Reaction of hydrogenation of alkenes
How goes hydrogenation of alkenes
Alkenes or olefins are hydrocarbons which contain a short (double) bond between carbon atoms. The general formula of alkenes is CₙH₂ₙ. As a consequence of the double bon in alkene molecules, various reactions of attachment with an opening of the double bond can be carried out. Different molecules can be attached – halogens, hydrohalogens, water, hydrogen etc. By the reaction of hydrogenation, similar saturated hydrocarbons can be obtained from alkenes – alkanes.
Features of the hydrogenation reaction
The hydrogenation of olefins (alkenes) is a reaction of the attachment of hydrogen by a double bond with the formation of alkanes – saturated aliphatic (noncyclical) hydrocarbons.
CH₂=CH₂ + H₂ = CH₃-CH₃ (with heating in the presence of Ni, ethane is formed from ethylene).
The reaction can also be accelerated by pressure. The reaction takes place in a gaseous phase with a reduction in the volume of the system (in initial reagents, ₂ volumes of gas are present – ethylene and hydrogen, and in the products only one – ethane). With a reduction of the volume of gas, pressure in the system drops, and so the reaction takes place less intensively. This property of the system obeys Le Chatelier’s principle (the equilibrium in a system shifts to the side which weakens the external impact on the system). So in these systems, increased pressure is usually created.
The reaction of the hydrogenation of alkenes is an oxidation-reduction reaction, as it is accompanied by a change in oxidation states:
CH₃-CH=CH₂ + H₂ = CH₃-CH₂-CH₃ (in propylene, in the carbon atoms from left to right the oxidation states are equal to -3, -1 and -2, and in propane - -3, -2 and -3).
Molecular hydrogen in the reaction oxidizes, acquiring an oxidation state of +1:
H₂ -2e = 2H⁺, carbon atoms with a double bond are reduced (schematically the reduction process takes place as follows):
C⁻¹ + e = C⁻²;
C⁻² + e = C⁻³.
MEL Chemistry subscription includes an experiment with hydrogen combustion.*
Depending on the catalyst used, hydrogenation may be heterogenous (if the catalyst is a metal) and homogenous (if the catalyst is a complex of a transition metal, for example rhodium or ruthenium).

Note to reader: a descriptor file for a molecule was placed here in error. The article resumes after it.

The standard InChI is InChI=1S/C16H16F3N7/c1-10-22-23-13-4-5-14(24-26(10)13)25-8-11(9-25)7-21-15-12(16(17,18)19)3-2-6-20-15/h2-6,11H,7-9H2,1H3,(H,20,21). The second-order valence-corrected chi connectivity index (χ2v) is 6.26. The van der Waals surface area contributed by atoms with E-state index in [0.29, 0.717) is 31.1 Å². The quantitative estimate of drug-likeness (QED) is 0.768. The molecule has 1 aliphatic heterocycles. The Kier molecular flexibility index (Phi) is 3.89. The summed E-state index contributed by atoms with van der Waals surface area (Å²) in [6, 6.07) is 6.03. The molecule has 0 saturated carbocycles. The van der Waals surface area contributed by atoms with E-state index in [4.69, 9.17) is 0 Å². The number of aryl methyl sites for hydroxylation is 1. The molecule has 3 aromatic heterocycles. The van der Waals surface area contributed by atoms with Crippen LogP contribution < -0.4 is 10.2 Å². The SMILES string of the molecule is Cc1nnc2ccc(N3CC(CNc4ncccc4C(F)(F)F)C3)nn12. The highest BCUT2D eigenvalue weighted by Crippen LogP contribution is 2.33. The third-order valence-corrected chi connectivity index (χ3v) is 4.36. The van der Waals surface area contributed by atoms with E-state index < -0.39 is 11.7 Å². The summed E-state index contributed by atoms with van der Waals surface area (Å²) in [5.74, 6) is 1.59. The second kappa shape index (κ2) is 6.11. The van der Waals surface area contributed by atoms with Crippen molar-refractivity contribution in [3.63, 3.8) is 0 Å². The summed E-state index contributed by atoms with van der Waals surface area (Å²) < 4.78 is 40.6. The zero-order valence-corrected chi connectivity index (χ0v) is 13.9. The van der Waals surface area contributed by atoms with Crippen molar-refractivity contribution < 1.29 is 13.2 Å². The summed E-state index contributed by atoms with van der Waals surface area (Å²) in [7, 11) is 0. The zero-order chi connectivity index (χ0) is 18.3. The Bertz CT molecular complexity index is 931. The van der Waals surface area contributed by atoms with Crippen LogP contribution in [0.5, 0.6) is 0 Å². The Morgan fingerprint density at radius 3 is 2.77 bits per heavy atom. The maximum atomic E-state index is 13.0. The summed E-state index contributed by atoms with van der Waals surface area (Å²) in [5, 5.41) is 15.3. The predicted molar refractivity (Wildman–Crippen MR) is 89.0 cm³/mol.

Conditions of the reaction process
The reaction does not take place in normal conditions – both heating and catalysts are required. The optimum catalyst for the hydrogenation of alkenes is platinum. Owing to the high price of the metal, it is often replaced by a cheaper equivalent – nickel (catalyst – Raney nickel), in the presence of which the hydrogenation reaction also takes place. The most active catalysts of the process may be ruthenium and rhodium, but these catalysts have not received widespread use in industry.
When nickel is used as a catalyst, in the system a pressure of 5-10 atmospheres is usually created, and the temperature is raised to 50-100 ᵒC or 122-212 ᵒF. These are rather harsh conditions, as the nickel catalyst is less reactive than its equivalents.
Platinum is used in the form of Adams’ catalyst – platinum dioxide PtO₂, which when hydrogen is passed into the reactive mixture is reduced to platinum black – finely dispersed metallic platinum. When it is used, gentler conditions of hydrogenation are required – the reaction is carried out with heating up to 20-50 ᵒC or 68-122 ᵒF in alcohol or acetic acid under normal pressure.
At the end of the reaction, the solvent is evaporated, and the catalyst filtered.
What catalyst is better, heterogenous or homogenous?
Frequently, metals are used in industry as catalysts of hydrogenation. But heterogenous hydrogenation has a number of shortcomings:
ordinary bonds between carbon atoms can break off, as a result of which hydrocarbons form which are less branched or which have a shorter carbon chain;
the alkene can isomerize – form compounds of similar atomic composition, but of a different structure.
These factors cause the formation of secondary products of reaction, and therefore effect the yield and purity of the final product. This does not happen when homogenous catalysts are used.
Hydrogenation in the presence of complexes may be carried out in ordinary conditions:
CH₂=CH₂ + H₂ = CH₃-CH₃ (at a temperature of 273 Kelvin and a pressure of 1 atmosphere in the presence of Wilkinson’s catalyst, the complex of rhodium [C₆H₅P]₃RhCl – tris-(triphenylphosphane) rhodium chloride.
Heterogenous catalysts can also selectively reduce short bonds. If there are several short bonds in a compound, in the present of these catalysts only one of them can be reduced – for example, the double bond will reduce much more quickly which has fewer substitutes (mono- or di-substitution) than the one with more substitutes (tri- or tetra-substitution):
CH₂=CH-CH₂-CH=C(CH₃)₂ + H₂ = CH₃-CH₂-CH₂-CH=C(CH₃)₂ (the less substituted double bond is reduced more quickly in the presence of [C₆H₅P]₃RhCl).
the process can be used for making fuel with a high octane number.